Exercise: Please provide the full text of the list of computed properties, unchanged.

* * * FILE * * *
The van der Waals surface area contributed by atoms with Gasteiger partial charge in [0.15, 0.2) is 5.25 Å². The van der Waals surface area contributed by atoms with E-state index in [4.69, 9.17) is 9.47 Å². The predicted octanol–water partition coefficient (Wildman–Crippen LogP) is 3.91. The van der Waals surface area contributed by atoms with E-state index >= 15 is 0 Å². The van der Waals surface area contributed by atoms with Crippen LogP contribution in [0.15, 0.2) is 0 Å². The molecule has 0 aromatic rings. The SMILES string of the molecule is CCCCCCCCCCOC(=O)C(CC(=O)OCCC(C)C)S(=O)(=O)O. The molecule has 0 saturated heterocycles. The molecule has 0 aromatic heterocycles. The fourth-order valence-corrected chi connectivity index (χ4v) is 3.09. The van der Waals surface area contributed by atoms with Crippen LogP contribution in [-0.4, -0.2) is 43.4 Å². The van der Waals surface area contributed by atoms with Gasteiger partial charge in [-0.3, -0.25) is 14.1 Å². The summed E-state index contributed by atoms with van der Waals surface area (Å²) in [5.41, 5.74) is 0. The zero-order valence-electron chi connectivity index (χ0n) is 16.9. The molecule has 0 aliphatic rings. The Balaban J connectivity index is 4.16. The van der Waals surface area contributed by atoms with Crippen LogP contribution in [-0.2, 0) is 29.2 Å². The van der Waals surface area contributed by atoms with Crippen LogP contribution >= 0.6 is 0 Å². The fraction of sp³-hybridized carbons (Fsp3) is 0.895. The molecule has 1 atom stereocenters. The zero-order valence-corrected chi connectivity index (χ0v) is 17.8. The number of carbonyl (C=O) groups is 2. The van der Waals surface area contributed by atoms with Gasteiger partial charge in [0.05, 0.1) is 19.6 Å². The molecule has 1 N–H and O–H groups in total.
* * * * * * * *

The van der Waals surface area contributed by atoms with Gasteiger partial charge in [0.15, 0.2) is 5.25 Å². The van der Waals surface area contributed by atoms with E-state index in [4.69, 9.17) is 9.47 Å². The predicted octanol–water partition coefficient (Wildman–Crippen LogP) is 3.91. The van der Waals surface area contributed by atoms with E-state index >= 15 is 0 Å². The van der Waals surface area contributed by atoms with Crippen LogP contribution in [0.15, 0.2) is 0 Å². The molecule has 0 aromatic rings. The SMILES string of the molecule is CCCCCCCCCCOC(=O)C(CC(=O)OCCC(C)C)S(=O)(=O)O. The molecule has 0 saturated heterocycles. The molecule has 0 aromatic heterocycles. The fourth-order valence-corrected chi connectivity index (χ4v) is 3.09. The van der Waals surface area contributed by atoms with Crippen LogP contribution in [-0.4, -0.2) is 43.4 Å². The van der Waals surface area contributed by atoms with Gasteiger partial charge in [-0.3, -0.25) is 14.1 Å². The summed E-state index contributed by atoms with van der Waals surface area (Å²) in [5.41, 5.74) is 0. The zero-order valence-electron chi connectivity index (χ0n) is 16.9. The molecule has 0 aliphatic rings. The Balaban J connectivity index is 4.16. The van der Waals surface area contributed by atoms with Crippen LogP contribution in [-0.2, 0) is 29.2 Å². The van der Waals surface area contributed by atoms with Crippen LogP contribution >= 0.6 is 0 Å². The fraction of sp³-hybridized carbons (Fsp3) is 0.895. The molecule has 1 atom stereocenters. The zero-order valence-corrected chi connectivity index (χ0v) is 17.8. The number of carbonyl (C=O) groups is 2. The van der Waals surface area contributed by atoms with Gasteiger partial charge in [0.05, 0.1) is 19.6 Å². The molecule has 1 N–H and O–H groups in total.